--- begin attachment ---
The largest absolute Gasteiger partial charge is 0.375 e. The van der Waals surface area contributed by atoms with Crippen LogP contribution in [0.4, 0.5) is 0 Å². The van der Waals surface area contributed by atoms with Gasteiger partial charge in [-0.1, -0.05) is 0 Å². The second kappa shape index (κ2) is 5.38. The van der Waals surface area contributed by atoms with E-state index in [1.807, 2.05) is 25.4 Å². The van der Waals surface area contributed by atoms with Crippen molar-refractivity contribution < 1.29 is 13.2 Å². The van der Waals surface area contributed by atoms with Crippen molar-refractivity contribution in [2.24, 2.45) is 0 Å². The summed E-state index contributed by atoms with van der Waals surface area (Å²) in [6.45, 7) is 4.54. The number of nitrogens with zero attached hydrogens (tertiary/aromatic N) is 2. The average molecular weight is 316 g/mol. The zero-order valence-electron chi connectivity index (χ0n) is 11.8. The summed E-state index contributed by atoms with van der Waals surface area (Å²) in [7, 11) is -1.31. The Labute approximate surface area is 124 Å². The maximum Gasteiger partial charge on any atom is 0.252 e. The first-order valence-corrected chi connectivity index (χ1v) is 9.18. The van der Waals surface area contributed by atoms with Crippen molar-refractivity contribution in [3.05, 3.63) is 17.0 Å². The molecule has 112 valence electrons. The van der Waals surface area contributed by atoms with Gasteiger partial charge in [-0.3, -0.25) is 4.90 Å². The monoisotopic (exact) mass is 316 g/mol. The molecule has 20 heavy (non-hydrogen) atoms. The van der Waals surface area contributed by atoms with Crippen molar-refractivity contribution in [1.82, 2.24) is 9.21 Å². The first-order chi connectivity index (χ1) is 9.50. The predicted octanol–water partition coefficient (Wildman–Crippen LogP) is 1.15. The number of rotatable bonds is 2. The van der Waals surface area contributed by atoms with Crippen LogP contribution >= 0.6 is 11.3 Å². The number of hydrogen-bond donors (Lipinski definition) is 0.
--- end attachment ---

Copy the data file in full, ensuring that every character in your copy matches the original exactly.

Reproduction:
The largest absolute Gasteiger partial charge is 0.375 e. The van der Waals surface area contributed by atoms with Crippen LogP contribution in [0.4, 0.5) is 0 Å². The van der Waals surface area contributed by atoms with Gasteiger partial charge in [-0.1, -0.05) is 0 Å². The second kappa shape index (κ2) is 5.38. The van der Waals surface area contributed by atoms with E-state index in [1.807, 2.05) is 25.4 Å². The van der Waals surface area contributed by atoms with Crippen molar-refractivity contribution < 1.29 is 13.2 Å². The van der Waals surface area contributed by atoms with Crippen molar-refractivity contribution in [2.24, 2.45) is 0 Å². The summed E-state index contributed by atoms with van der Waals surface area (Å²) in [6.45, 7) is 4.54. The number of nitrogens with zero attached hydrogens (tertiary/aromatic N) is 2. The average molecular weight is 316 g/mol. The zero-order valence-electron chi connectivity index (χ0n) is 11.8. The summed E-state index contributed by atoms with van der Waals surface area (Å²) in [7, 11) is -1.31. The Labute approximate surface area is 124 Å². The maximum Gasteiger partial charge on any atom is 0.252 e. The first-order valence-corrected chi connectivity index (χ1v) is 9.18. The van der Waals surface area contributed by atoms with Crippen molar-refractivity contribution in [3.05, 3.63) is 17.0 Å². The molecule has 112 valence electrons. The van der Waals surface area contributed by atoms with Gasteiger partial charge in [-0.3, -0.25) is 4.90 Å². The monoisotopic (exact) mass is 316 g/mol. The molecule has 20 heavy (non-hydrogen) atoms. The van der Waals surface area contributed by atoms with Crippen molar-refractivity contribution in [1.82, 2.24) is 9.21 Å². The first-order chi connectivity index (χ1) is 9.50. The predicted octanol–water partition coefficient (Wildman–Crippen LogP) is 1.15. The number of rotatable bonds is 2. The van der Waals surface area contributed by atoms with Crippen LogP contribution >= 0.6 is 11.3 Å². The number of hydrogen-bond donors (Lipinski definition) is 0.